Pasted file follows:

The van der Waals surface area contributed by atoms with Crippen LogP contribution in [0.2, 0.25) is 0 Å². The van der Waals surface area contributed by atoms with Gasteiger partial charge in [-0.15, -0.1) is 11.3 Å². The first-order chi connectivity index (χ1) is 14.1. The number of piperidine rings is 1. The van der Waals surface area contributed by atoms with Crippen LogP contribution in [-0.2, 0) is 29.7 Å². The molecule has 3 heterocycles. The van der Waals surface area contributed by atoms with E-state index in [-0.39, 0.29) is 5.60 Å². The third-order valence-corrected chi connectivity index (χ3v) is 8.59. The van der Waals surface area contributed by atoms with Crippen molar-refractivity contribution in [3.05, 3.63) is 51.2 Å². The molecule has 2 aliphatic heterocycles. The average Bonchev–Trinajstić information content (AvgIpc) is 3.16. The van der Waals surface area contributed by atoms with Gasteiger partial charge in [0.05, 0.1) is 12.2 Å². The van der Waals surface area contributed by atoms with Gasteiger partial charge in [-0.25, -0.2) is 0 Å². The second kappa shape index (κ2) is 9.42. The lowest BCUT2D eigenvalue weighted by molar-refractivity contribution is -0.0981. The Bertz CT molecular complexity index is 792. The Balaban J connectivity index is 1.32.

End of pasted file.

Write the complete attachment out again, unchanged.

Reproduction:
The van der Waals surface area contributed by atoms with Crippen LogP contribution in [0.2, 0.25) is 0 Å². The van der Waals surface area contributed by atoms with Gasteiger partial charge in [-0.15, -0.1) is 11.3 Å². The first-order chi connectivity index (χ1) is 14.1. The number of piperidine rings is 1. The van der Waals surface area contributed by atoms with Crippen LogP contribution in [-0.2, 0) is 29.7 Å². The molecule has 3 heterocycles. The van der Waals surface area contributed by atoms with E-state index in [-0.39, 0.29) is 5.60 Å². The third-order valence-corrected chi connectivity index (χ3v) is 8.59. The van der Waals surface area contributed by atoms with Crippen molar-refractivity contribution in [3.05, 3.63) is 51.2 Å². The molecule has 2 aliphatic heterocycles. The average Bonchev–Trinajstić information content (AvgIpc) is 3.16. The van der Waals surface area contributed by atoms with Gasteiger partial charge in [0.05, 0.1) is 12.2 Å². The van der Waals surface area contributed by atoms with Gasteiger partial charge in [-0.25, -0.2) is 0 Å². The second kappa shape index (κ2) is 9.42. The lowest BCUT2D eigenvalue weighted by molar-refractivity contribution is -0.0981. The Bertz CT molecular complexity index is 792. The Balaban J connectivity index is 1.32.